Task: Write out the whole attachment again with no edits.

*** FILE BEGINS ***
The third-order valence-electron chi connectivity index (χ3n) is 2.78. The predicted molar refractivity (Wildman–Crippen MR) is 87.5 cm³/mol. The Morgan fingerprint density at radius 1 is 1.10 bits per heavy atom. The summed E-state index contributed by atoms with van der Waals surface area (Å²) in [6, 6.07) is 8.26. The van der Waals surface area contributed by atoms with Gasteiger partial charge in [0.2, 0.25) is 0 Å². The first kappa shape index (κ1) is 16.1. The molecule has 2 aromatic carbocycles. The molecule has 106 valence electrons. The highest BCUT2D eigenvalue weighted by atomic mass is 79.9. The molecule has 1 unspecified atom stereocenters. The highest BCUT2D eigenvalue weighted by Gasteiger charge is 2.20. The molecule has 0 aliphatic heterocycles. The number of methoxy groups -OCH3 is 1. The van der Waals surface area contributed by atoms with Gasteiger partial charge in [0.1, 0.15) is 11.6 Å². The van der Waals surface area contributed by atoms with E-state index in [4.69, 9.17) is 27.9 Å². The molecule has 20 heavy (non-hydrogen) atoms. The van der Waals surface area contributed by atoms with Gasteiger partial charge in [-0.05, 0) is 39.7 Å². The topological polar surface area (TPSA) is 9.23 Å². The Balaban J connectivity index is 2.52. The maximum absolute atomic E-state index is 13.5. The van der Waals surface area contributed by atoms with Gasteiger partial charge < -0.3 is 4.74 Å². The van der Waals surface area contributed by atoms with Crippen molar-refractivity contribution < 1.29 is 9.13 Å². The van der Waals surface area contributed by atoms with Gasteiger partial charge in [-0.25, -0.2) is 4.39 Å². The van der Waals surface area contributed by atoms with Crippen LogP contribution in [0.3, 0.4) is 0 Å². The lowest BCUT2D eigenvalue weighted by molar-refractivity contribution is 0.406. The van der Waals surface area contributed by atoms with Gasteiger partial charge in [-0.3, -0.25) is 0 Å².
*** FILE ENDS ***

The third-order valence-electron chi connectivity index (χ3n) is 2.78. The predicted molar refractivity (Wildman–Crippen MR) is 87.5 cm³/mol. The Morgan fingerprint density at radius 1 is 1.10 bits per heavy atom. The summed E-state index contributed by atoms with van der Waals surface area (Å²) in [6, 6.07) is 8.26. The van der Waals surface area contributed by atoms with Gasteiger partial charge in [0.2, 0.25) is 0 Å². The first kappa shape index (κ1) is 16.1. The molecule has 2 aromatic carbocycles. The molecule has 106 valence electrons. The highest BCUT2D eigenvalue weighted by atomic mass is 79.9. The molecule has 1 unspecified atom stereocenters. The highest BCUT2D eigenvalue weighted by Gasteiger charge is 2.20. The molecule has 0 aliphatic heterocycles. The number of methoxy groups -OCH3 is 1. The van der Waals surface area contributed by atoms with Gasteiger partial charge in [0.1, 0.15) is 11.6 Å². The van der Waals surface area contributed by atoms with E-state index in [4.69, 9.17) is 27.9 Å². The molecule has 20 heavy (non-hydrogen) atoms. The van der Waals surface area contributed by atoms with Gasteiger partial charge in [-0.05, 0) is 39.7 Å². The topological polar surface area (TPSA) is 9.23 Å². The Balaban J connectivity index is 2.52. The maximum absolute atomic E-state index is 13.5. The van der Waals surface area contributed by atoms with Gasteiger partial charge < -0.3 is 4.74 Å². The van der Waals surface area contributed by atoms with Crippen molar-refractivity contribution < 1.29 is 9.13 Å². The van der Waals surface area contributed by atoms with Gasteiger partial charge in [-0.25, -0.2) is 4.39 Å². The van der Waals surface area contributed by atoms with Crippen LogP contribution in [0.3, 0.4) is 0 Å². The lowest BCUT2D eigenvalue weighted by molar-refractivity contribution is 0.406. The van der Waals surface area contributed by atoms with Gasteiger partial charge in [-0.3, -0.25) is 0 Å².